There's an air of inevitability about Escape Room. A strong feeling of familiarity, too. Hollywood was always going to turn the popular pastime into a scary movie — a matter of when, not if — but this first major attempt just rebadges a horror film staple. Long before people were paying to sleuth their way out of a locked space, audiences have been watching the same concept on the big screen. It's there in countless haunted house flicks, in 1997's stylish and twisty thriller Cube, and in the gore of the Saw franchise as well. All that Escape Room adds to the mix is an obvious moniker, and a clear desire to start a new Final Destination-style series.
The setup is as straightforward as expected, with six strangers receiving mysterious invitations to visit a new Chicago space. If they can find their way out of the high-tech escape room, which no one has been able to manage so far, they'll win $10,000 for their troubles. But as shy college student Zoey (Taylor Russell), supermarket slacker Ben (Logan Miller) and finance whiz Jason (Jay Elis) wait to enter the puzzle alongside dedicated gamer Danny (Nik Dodani), the high-strung Amanda (Deborah Ann Woll) and the older Mike (Tyler Labine), it becomes apparent that this isn't any old immersive experience. From the moment that the lobby starts getting warmer than it should be, these competitors aren't just angling for a cash prize — they're endeavouring to stay alive.
Thanks to an unrelated, barely seen 2017 film that's also called Escape Room, plus a 2018 TV movie called No Escape Room, director Adam Robitel (Insidious: The Last Key) and screenwriters Bragi Schut (Season of the Witch) and Maria Melnik (TV's Counterpart) aren't treading new filmic ground in any sense. Rather, they're merely jumping into territory that's recognisable in several ways, just with a bigger budget and audience reach. Still, while there's much that remains well-worn about 2019's Escape Room, Robitel and company don't always stick to painting by the numbers. Although their picture won't wow viewers with its twists, or surprise many with its tricks and riddles, it does succeed in the most crucial area: making its escape room sequences stand out.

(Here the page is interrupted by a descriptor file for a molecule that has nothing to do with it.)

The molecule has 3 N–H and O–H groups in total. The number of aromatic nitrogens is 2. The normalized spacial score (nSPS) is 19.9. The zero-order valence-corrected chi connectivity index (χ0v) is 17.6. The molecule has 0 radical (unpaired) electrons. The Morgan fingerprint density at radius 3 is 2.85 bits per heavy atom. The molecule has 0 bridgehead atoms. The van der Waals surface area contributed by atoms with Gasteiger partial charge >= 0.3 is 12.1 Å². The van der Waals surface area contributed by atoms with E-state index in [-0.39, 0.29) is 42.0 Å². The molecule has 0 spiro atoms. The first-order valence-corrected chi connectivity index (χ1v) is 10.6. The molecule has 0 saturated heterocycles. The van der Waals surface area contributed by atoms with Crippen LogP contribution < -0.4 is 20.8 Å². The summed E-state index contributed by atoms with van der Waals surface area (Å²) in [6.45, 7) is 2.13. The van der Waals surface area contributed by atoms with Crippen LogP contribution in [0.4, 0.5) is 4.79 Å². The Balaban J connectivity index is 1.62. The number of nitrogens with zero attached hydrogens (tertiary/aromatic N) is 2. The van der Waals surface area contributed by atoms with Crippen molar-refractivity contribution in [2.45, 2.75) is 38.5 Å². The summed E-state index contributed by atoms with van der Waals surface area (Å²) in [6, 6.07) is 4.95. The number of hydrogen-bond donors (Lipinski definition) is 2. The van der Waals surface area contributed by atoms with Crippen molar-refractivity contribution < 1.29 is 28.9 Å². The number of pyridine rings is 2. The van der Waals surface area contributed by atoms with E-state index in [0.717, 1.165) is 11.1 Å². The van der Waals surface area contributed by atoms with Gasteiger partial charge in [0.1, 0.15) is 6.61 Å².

There's more than one literally killer space to flee here, and each proves inventive and clever — whether stranding Zoey, Ben and the gang in an upside-down pool bar, or thrusting them into a place that resembles a hellish acid trip. Indeed, watching the group navigate each complicated chamber never fails to entertain and impress, with full credit due to the movie's production designers. It's a strange sensation, to view characters fighting for their lives as their surroundings attempt to assassinate them, and to completely understand the appeal of the escape room craze. This isn't an ad for the real thing or an accurate representation of it, obviously, however by making its spaces so intriguing and engaging, the film aptly conveys why they've become so popular.
Alas, at almost every other turn, Escape Room is a rare picture that could've benefited from fewer details, not more. When you're filling your film with stereotypical characters, giving them standard personality traits and cliched traumatic backstories doesn't add depth — it just highlights how paper-thin everyone is. Similarly, while witnessing the sextet's battle for survival is suitably unsettling and suspenseful, attempting to explain why they're stuck in this predicament feels overly contrived, even for such a high-concept premise. It also feels utterly unnecessary, and smacks of attempting to set up a sequel. When Escape Room lures audiences into its murderous maze, more of the same may sound like a treat. But when the movie is happily ticking boxes, it serves up a firm reminder that many horror flicks can barely sustain their own running time, let alone a franchise.